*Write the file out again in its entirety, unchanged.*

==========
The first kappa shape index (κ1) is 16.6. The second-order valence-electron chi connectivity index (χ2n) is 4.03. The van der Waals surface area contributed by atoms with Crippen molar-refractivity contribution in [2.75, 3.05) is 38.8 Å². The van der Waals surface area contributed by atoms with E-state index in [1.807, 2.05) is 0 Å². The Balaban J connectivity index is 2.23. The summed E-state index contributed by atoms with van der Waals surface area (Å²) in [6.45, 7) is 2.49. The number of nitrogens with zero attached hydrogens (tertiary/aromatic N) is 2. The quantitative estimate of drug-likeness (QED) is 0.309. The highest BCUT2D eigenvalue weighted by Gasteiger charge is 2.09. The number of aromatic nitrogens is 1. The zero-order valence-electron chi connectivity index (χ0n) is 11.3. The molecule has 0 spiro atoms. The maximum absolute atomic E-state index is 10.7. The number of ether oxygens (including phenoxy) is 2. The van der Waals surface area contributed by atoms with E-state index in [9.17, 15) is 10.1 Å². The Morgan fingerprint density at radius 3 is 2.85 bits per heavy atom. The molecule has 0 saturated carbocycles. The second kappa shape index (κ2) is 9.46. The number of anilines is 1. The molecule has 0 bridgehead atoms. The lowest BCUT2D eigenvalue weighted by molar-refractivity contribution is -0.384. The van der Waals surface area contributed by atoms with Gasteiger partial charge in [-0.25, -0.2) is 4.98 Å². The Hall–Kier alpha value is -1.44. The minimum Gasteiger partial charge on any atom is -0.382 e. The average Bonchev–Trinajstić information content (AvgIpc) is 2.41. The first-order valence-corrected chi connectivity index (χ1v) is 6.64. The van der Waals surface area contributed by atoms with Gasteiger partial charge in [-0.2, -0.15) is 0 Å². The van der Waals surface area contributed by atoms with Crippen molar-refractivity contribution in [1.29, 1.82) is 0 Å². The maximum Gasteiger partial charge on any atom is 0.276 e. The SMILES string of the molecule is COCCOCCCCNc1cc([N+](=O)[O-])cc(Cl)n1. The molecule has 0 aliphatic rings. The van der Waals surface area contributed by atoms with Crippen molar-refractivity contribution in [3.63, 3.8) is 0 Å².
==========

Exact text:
The first kappa shape index (κ1) is 16.6. The second-order valence-electron chi connectivity index (χ2n) is 4.03. The van der Waals surface area contributed by atoms with Crippen molar-refractivity contribution in [2.75, 3.05) is 38.8 Å². The van der Waals surface area contributed by atoms with E-state index in [1.807, 2.05) is 0 Å². The Balaban J connectivity index is 2.23. The summed E-state index contributed by atoms with van der Waals surface area (Å²) in [6.45, 7) is 2.49. The number of nitrogens with zero attached hydrogens (tertiary/aromatic N) is 2. The quantitative estimate of drug-likeness (QED) is 0.309. The highest BCUT2D eigenvalue weighted by Gasteiger charge is 2.09. The number of aromatic nitrogens is 1. The zero-order valence-electron chi connectivity index (χ0n) is 11.3. The molecule has 0 spiro atoms. The maximum absolute atomic E-state index is 10.7. The number of ether oxygens (including phenoxy) is 2. The van der Waals surface area contributed by atoms with E-state index in [9.17, 15) is 10.1 Å². The Morgan fingerprint density at radius 3 is 2.85 bits per heavy atom. The molecule has 0 saturated carbocycles. The second kappa shape index (κ2) is 9.46. The number of anilines is 1. The molecule has 0 bridgehead atoms. The lowest BCUT2D eigenvalue weighted by molar-refractivity contribution is -0.384. The van der Waals surface area contributed by atoms with Gasteiger partial charge in [-0.25, -0.2) is 4.98 Å². The Hall–Kier alpha value is -1.44. The minimum Gasteiger partial charge on any atom is -0.382 e. The average Bonchev–Trinajstić information content (AvgIpc) is 2.41. The first-order valence-corrected chi connectivity index (χ1v) is 6.64. The van der Waals surface area contributed by atoms with Gasteiger partial charge in [-0.2, -0.15) is 0 Å². The van der Waals surface area contributed by atoms with Crippen molar-refractivity contribution in [1.29, 1.82) is 0 Å². The maximum Gasteiger partial charge on any atom is 0.276 e. The SMILES string of the molecule is COCCOCCCCNc1cc([N+](=O)[O-])cc(Cl)n1. The molecule has 0 aliphatic rings. The van der Waals surface area contributed by atoms with Crippen molar-refractivity contribution in [3.63, 3.8) is 0 Å².